“What do you mean it’s not an animal? What else could it be?”
“Wind,” Ehomba explained simply.
Simna frowned, then listened closely, finally shaking his head. “That’s no wind. I don’t know what it is, but it’s alive. You can hear the anger in it.”
Crouching nearby, using the smooth rock for support, Ehomba leaned his spine against the unyielding stone. “What makes you think, my friend, that the wind is not alive, and that it cannot feel anger?” He gestured. “Not only does this wind sound angry, it looks angry.”
The screaming grew still louder, rising with its increasing proximity. Then the source of the shrieking came into view, making no attempt to hide itself. It was like nothing Simna ibn Sind had ever seen, not in all his many travels. Frightful and formidable it was to look upon, a veritable frenzy of malice galloping across the veldt toward them. It displayed every iota of the anger the swordsman had heard in its voice, confirming all he had suspected. But to his wonder and chagrin, Ehomba’s explanation proved equally correct.
The fiend that was racing toward them, howling fit to drown out a good-sized thunderstorm, was wind indeed, but it was unlike any wind Simna had ever seen.
That in itself was extraordinary, for the wind rarely manifested itself visually. Usually, it could be felt, or heard. But this wind could also be seen clearly, for it took upon itself a form that was as appalling as it was imposing. Rampaging across the veldt, it ground its way in their general direction even as it wound deliriously inward upon itself. Nor was it alone. Again Simna squinted eastward. No, there could be no mistake. Unlike the winds he knew, this one was advancing purposefully and in a decidedly unerratic manner.
It was chasing something.
“There’s something running from it,” Simna called out as he put up his sword. Of what use was steel against an unchecked force of Nature?
“I see it,” Ehomba avowed. “It looks like some kind of cat.”
“That’s what I thought.” His companion nodded agreement. “But it doesn’t look like any kind of cat I’ve ever seen before.”
“Nor I. It is all the wrong shape. But it is definitely running from the wind, and has not merely been caught out in front of it. See how it swerves to its right and the wind demon turns to follow it?” He turned away briefly as a rising gust sent particles of dust and fragments of dry grass smacking into his face.
“Not again!” Simna pointed over the rocks. “What kind of demonic hunt is this? Whoever heard of wind deliberately chasing a cat—or any other creature, for that matter?”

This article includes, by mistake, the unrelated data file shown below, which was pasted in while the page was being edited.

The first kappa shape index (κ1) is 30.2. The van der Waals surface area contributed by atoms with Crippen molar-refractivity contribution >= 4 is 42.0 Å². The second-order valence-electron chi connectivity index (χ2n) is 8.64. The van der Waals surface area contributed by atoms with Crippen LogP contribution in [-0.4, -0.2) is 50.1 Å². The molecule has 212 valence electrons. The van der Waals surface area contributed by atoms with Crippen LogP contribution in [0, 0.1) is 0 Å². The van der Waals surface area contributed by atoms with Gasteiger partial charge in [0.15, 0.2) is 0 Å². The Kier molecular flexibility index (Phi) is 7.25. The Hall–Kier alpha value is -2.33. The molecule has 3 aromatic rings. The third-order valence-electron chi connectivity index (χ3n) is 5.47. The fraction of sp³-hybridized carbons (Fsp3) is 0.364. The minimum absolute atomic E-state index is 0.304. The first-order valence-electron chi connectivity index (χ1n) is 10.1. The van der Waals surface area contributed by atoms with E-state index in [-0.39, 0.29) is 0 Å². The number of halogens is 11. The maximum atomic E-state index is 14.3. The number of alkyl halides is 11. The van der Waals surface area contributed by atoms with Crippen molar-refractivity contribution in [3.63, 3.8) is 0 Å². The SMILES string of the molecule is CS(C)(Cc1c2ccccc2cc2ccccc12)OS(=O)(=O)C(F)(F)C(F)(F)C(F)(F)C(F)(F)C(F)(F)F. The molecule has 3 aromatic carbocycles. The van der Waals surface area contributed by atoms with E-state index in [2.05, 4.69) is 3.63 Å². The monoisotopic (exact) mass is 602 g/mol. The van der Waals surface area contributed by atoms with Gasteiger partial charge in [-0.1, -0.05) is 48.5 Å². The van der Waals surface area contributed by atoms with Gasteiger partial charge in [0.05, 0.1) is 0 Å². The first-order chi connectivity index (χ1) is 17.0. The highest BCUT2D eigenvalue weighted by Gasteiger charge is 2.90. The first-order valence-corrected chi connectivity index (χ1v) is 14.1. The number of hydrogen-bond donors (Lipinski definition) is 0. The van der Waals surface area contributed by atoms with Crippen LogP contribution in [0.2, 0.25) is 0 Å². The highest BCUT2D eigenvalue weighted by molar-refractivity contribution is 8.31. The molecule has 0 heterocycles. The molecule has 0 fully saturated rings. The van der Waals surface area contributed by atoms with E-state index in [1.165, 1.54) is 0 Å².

He expected the ceaselessly surprising herdsman to say, “I have seen …” or “In the south I once knew of …” but instead the tall spear carrier simply nodded. “Certainly not I, Simna.”
“You mean you haven’t experienced everything, and you don’t know all there is to be known?” the swordsman responded sardonically.
Ehomba looked over at him, now having to shield his eyes from blowing debris. The wind was much closer, and therefore that much more intense. “I have tried to tell you on several occasions, Simna, that I am the most ignorant of men, and that everything I know could fit in the bottom third of a spider’s thimble.”
“I didn’t know spiders used thimbles.”
“Only certain ones.” This was said without a hint of guile. “They have sharp-tipped feet, and it is the only way they can avoid pricking themselves when they are weaving their webs.” Keeping low, he looked back out across the rocks. “The cat is exhausted. You can see it in its face. If something is not done, the wind will catch it soon.”
“Yeah, you can see how its stride is growing slo—What do you mean ‘if something’s not done’?” As warning signs flared in his brain, Simna eyed his friend with sudden wariness.
His worst fears were confirmed when the herdsman rose from his crouching position and moved to abandon the comparative safety of their rocky alcove. “Wait a minute, bruther! What do you think you’re doing?”
Standing atop the bare granite, Ehomba looked back at the other man, that by now familiar, maddening, doleful expression on his long face. “There is something strangely amiss here, my friend, that has led to a most unequal contest. I am by nature a peaceful fellow, but there are a few things that can rouse me to anger. One of these is an unequal fight.” Lowering his spear, he stretched it out in the direction of the advancing wind and its failing prey. “Such as we see before us.”